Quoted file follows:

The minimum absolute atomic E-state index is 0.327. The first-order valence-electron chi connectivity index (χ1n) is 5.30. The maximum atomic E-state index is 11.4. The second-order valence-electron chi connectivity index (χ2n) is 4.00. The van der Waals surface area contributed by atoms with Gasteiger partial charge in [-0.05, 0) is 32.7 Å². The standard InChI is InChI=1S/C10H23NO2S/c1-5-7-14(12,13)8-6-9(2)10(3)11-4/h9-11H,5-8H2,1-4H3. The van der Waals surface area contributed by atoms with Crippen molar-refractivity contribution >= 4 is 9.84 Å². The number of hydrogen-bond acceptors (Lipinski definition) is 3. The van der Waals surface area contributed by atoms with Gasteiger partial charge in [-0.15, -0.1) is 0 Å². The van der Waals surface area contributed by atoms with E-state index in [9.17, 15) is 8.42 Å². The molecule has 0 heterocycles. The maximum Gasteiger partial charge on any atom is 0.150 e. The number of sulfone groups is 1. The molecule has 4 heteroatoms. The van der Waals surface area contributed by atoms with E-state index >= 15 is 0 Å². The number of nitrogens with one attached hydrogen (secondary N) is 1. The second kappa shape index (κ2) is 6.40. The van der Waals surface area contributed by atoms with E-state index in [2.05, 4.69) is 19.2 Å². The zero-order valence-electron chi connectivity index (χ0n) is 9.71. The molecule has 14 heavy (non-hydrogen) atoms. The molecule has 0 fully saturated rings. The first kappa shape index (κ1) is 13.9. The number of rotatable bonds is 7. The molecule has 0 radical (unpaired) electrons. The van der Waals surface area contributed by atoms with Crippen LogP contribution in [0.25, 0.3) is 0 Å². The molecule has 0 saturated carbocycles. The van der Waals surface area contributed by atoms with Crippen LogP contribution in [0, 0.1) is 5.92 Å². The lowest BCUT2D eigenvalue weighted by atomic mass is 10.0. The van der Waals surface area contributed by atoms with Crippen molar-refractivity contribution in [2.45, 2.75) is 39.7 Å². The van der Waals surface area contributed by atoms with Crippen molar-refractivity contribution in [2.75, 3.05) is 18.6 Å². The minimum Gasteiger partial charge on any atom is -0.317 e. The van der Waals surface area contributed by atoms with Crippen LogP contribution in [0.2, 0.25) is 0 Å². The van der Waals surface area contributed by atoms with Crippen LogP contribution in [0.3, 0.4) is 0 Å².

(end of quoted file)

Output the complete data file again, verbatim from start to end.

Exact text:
The minimum absolute atomic E-state index is 0.327. The first-order valence-electron chi connectivity index (χ1n) is 5.30. The maximum atomic E-state index is 11.4. The second-order valence-electron chi connectivity index (χ2n) is 4.00. The van der Waals surface area contributed by atoms with Gasteiger partial charge in [-0.05, 0) is 32.7 Å². The standard InChI is InChI=1S/C10H23NO2S/c1-5-7-14(12,13)8-6-9(2)10(3)11-4/h9-11H,5-8H2,1-4H3. The van der Waals surface area contributed by atoms with Crippen molar-refractivity contribution >= 4 is 9.84 Å². The number of hydrogen-bond acceptors (Lipinski definition) is 3. The van der Waals surface area contributed by atoms with Gasteiger partial charge in [-0.15, -0.1) is 0 Å². The van der Waals surface area contributed by atoms with E-state index in [9.17, 15) is 8.42 Å². The molecule has 0 heterocycles. The maximum Gasteiger partial charge on any atom is 0.150 e. The number of sulfone groups is 1. The molecule has 4 heteroatoms. The van der Waals surface area contributed by atoms with E-state index >= 15 is 0 Å². The number of nitrogens with one attached hydrogen (secondary N) is 1. The second kappa shape index (κ2) is 6.40. The van der Waals surface area contributed by atoms with E-state index in [2.05, 4.69) is 19.2 Å². The zero-order valence-electron chi connectivity index (χ0n) is 9.71. The molecule has 14 heavy (non-hydrogen) atoms. The molecule has 0 fully saturated rings. The first kappa shape index (κ1) is 13.9. The number of rotatable bonds is 7. The molecule has 0 radical (unpaired) electrons. The van der Waals surface area contributed by atoms with Crippen LogP contribution in [0.25, 0.3) is 0 Å². The molecule has 0 saturated carbocycles. The van der Waals surface area contributed by atoms with Crippen LogP contribution in [0, 0.1) is 5.92 Å². The lowest BCUT2D eigenvalue weighted by atomic mass is 10.0. The van der Waals surface area contributed by atoms with Crippen molar-refractivity contribution in [2.45, 2.75) is 39.7 Å². The van der Waals surface area contributed by atoms with Crippen molar-refractivity contribution in [2.75, 3.05) is 18.6 Å². The minimum Gasteiger partial charge on any atom is -0.317 e. The van der Waals surface area contributed by atoms with Crippen LogP contribution in [0.2, 0.25) is 0 Å². The van der Waals surface area contributed by atoms with Crippen LogP contribution in [0.3, 0.4) is 0 Å².